'The Hustle': Film Review

A funny-enough retread full of missed opportunities.
5/10/2019

Anne Hathaway and Rebel Wilson star in a gender-flipped version of the story many moviegoers know as 'Dirty Rotten Scoundrels.'

Those of us who love Frank Oz's 1988 comedy Dirty Rotten Scoundrels, an elegant dance between the suave and the stupid in which Michael Caine and Steve Martin play con men on the Mediterranean coast — guess which one's suave? — have no cause to be indignant that filmmakers have remade it. Scoundrels, after all, was a remake of 1964's Bedtime Story, starring David Niven and Marlon Brando. And The Hustle, directed by Chris Addison, promises to reimagine the nature of high-stakes swindling by having women (the well-cast Anne Hathaway and Rebel Wilson) be the fraudsters, exploiting, as Hathaway's character puts it, men's inability to imagine that a woman is cleverer than they are.

Alas, those looking for a sharply feminist reinvention of this tale will have to wait another couple of decades. The Hustle is a beat-for-beat Scoundrels copy in which plot points are slavishly reproduced, almost never varying from the last iteration unless technological advances or the changed gender of the protagonists requires it. Though the 55-year-old plot's bones are sturdy and its new performers gifted, moviegoers hoping for a mercilessly funny post-Weinstein revenge fantasy (its poster declares: "They're giving dirty rotten men a run for their money") will walk away feeling conned.

After introducing the refined half of this pair — Hathaway's Josephine Chesterfield, who bilks billionaires in the fictional resort town of Beaumont-sur-Mer with the help of corrupt police chief Brigitte Desjardins (Ingrid Oliver) — the film puts her on a train where she meets her opposite. Wilson's Penny Rust is a two-bit grifter, catfishing dudes online and roping them into funding medical procedures for a hot "sister" whose image she probably swiped from Instagram.

Josephine steers Penny further down the coast toward Portofino, not wanting this vulgar cheat to ruin Beaumont-sur-Mer. (Jac Schaeffer copy-pastes the previous film's quip — "a poacher who shoots at rabbits may scare big game away" — without wondering whether this stylish modern woman would speak in hunting metaphors.) But Rust does what a bad Penny will: She winds up back on Josephine's turf, ready to upset the ecosystem.

Those who know Scoundrels can plot out the scenes to come, in which Josephine agrees to teach Penny the art of the high-class con, and they may be happier with their imagined version of the update. (Though it must be said that Josephine's mod wardrobe, a highlight of the pic, is far more entertaining than the aristocrat's suits Caine wore.) This film's puttin'-on-the-ritz training montage has puzzling, unsatisfying twists (why is Josephine teaching her student to throw knives at targets?). And its take on the scam in which men who want to marry Josephine are introduced at the last minute to her "special" sister (and scared off so quickly they leave pricey engagement rings behind) is a dud.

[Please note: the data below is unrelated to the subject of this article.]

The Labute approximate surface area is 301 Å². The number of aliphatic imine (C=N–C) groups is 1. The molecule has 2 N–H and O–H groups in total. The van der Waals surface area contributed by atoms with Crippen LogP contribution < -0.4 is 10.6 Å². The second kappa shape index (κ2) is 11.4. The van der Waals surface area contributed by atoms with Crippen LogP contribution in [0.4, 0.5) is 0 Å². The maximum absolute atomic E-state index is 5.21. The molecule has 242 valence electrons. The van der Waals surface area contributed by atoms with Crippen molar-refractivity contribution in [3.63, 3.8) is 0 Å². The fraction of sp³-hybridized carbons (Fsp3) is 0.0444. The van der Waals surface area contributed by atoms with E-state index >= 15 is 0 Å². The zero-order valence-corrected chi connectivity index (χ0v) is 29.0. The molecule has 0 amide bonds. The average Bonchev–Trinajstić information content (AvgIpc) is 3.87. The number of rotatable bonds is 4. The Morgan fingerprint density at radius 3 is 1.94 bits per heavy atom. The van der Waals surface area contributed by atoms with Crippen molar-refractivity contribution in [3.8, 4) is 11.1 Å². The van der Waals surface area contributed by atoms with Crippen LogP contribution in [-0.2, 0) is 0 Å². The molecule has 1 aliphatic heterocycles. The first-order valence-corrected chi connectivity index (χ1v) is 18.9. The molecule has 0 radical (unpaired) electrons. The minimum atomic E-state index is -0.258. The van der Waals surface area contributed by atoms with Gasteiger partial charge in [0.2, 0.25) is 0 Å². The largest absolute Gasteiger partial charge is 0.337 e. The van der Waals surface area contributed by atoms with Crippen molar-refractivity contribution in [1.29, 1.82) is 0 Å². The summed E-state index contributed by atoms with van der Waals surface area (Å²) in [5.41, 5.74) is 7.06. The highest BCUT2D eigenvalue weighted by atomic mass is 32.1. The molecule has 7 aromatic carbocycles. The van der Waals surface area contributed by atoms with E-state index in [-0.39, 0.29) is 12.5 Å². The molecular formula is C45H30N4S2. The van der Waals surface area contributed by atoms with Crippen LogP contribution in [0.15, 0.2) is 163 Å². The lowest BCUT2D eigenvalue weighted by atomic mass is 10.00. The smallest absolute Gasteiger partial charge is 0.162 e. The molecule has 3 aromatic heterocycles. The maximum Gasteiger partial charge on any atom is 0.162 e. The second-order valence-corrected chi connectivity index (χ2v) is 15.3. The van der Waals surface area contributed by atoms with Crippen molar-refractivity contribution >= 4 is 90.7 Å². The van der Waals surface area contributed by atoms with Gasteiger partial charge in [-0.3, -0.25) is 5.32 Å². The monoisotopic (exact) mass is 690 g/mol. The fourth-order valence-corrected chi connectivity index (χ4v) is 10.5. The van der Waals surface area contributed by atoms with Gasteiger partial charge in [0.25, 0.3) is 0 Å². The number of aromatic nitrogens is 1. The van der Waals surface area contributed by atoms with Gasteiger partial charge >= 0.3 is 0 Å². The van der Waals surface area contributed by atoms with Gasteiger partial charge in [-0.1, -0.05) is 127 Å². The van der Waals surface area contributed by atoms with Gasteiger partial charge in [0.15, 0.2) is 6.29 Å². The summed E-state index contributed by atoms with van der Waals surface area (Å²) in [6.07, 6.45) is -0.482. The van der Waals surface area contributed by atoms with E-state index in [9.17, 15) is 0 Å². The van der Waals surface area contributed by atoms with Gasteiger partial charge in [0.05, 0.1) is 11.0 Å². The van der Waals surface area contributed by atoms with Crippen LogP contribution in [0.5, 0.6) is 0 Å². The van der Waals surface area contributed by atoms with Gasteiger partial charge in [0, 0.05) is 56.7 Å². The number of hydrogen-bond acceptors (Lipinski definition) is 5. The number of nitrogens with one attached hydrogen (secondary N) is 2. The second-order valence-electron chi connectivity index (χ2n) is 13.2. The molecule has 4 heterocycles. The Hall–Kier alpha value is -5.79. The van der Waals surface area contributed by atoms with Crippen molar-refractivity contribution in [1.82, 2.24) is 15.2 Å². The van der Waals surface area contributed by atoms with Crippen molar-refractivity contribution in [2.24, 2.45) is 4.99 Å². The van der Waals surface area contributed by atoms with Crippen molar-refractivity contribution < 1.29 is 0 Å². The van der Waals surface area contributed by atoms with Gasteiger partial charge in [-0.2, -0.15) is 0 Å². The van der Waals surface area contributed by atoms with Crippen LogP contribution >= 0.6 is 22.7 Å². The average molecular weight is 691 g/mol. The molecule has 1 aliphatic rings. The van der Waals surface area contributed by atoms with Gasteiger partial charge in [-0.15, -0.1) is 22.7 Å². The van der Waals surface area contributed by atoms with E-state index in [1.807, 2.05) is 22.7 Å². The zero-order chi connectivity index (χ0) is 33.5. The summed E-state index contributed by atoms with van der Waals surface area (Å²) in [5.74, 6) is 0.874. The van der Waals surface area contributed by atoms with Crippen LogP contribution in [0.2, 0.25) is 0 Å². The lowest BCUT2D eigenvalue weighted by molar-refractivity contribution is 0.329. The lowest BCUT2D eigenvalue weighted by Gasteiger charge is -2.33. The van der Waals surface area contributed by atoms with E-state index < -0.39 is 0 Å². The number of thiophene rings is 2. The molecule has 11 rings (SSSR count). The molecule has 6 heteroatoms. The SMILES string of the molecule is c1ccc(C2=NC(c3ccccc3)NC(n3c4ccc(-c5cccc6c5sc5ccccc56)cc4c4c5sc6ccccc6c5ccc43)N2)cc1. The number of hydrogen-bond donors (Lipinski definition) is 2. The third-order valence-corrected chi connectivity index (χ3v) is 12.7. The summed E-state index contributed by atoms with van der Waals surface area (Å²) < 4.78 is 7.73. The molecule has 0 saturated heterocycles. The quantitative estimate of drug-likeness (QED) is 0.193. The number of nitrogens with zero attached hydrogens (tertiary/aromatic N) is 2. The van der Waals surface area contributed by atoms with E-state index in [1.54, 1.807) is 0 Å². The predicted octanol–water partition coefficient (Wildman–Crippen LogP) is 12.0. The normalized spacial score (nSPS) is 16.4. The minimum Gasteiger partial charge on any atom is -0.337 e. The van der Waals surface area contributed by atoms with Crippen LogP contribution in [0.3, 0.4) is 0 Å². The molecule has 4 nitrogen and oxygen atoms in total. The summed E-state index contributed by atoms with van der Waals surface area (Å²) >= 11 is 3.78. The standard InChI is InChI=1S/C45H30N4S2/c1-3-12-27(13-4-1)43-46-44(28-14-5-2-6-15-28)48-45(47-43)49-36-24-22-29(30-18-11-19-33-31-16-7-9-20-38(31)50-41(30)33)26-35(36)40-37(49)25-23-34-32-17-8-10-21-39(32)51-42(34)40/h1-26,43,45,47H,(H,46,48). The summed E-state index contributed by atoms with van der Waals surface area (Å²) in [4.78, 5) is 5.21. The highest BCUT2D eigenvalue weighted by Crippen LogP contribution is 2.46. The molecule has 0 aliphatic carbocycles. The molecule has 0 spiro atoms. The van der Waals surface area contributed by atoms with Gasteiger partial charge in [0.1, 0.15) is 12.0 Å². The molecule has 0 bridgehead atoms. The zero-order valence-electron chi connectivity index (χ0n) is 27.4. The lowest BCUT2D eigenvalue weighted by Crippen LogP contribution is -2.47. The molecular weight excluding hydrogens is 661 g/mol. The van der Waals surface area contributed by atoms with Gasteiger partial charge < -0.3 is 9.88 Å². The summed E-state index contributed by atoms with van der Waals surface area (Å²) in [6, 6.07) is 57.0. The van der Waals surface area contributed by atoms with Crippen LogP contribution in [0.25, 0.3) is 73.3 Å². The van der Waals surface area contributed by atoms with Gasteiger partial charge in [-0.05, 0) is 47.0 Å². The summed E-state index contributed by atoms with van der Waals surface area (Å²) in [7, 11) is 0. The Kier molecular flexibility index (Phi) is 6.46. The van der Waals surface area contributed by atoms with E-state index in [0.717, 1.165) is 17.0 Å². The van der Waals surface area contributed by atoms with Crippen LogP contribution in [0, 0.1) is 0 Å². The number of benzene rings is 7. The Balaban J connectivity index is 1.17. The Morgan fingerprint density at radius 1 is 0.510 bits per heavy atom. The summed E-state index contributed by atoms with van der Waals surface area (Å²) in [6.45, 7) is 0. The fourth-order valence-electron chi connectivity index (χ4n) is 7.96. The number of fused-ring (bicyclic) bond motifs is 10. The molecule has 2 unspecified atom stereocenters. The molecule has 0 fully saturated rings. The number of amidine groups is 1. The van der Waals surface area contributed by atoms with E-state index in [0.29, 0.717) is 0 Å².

Things pick up substantially when the two women have a falling out and, agreeing that one town isn't big enough for both of them, make a bet: Whichever can milk $500,000 out of a designated dupe first can stay.

In Scoundrels, the target was a supposed soap-company heiress played with sweet earnestness by the late Glenne Headly. Here, it's Thomas Westerburg (Alex Sharp), a clumsy twentysomething in a hoodie who has invented a hit app. (Imagine Mark Zuckerberg, then imagine him being likable.) Both women put Thomas in their sights, but are surprised to find him totally lacking the lust and egotism that have made their other marks so easy to manipulate.

In the battle over Thomas, we get something more than a replication of the previous film's sneaky sabotage: Hustle's biggest laughs come from the insults Penny lobs at Josephine during this contest, most of them targeting her sex appeal or snobbishness.

Is it screwed up that, in a movie presenting itself as this one does, the only new jokes with bite are those in which one woman tears another down? One suspects that Wilson, a producer on the film who has written much of her material in the past, plugged several of these put-downs in well after the pic was underway. Nobody would fault her for adding laughs to a comedy. But how might a femme-centric con film have been reinvented if she'd been the scribe, instead of one man adapting a script by another man who was adapting the work of two other men? Maybe that would've been something to justify returning for a third take on a premise that, back in 1988, was already charmingly and self-consciously antiquated.

Production companies: Cave 76, Camp Sugar
Distributor: MGM
Cast: Anne Hathaway, Rebel Wilson, Alex Sharp, Ingrid Oliver, Nicholas Woodeson
Director: Chris Addison
Screenwriters: Stanley Shapiro, Paul Henning, Dale Launer, Jac Schaeffer
Producers: Roger Birnbaum, Rebel Wilson
Executive producers: Ilona Herzberg, Dale Launer, Charles Hirschhorn, Alison Owen
Director of photography: Michael Coulter
Production designer: Alice Normington
Costume designer: Emma Fryer
Editor: Ant Boys
Composer: Anne Dudley
Casting director:

Rated PG-13, 93 minutes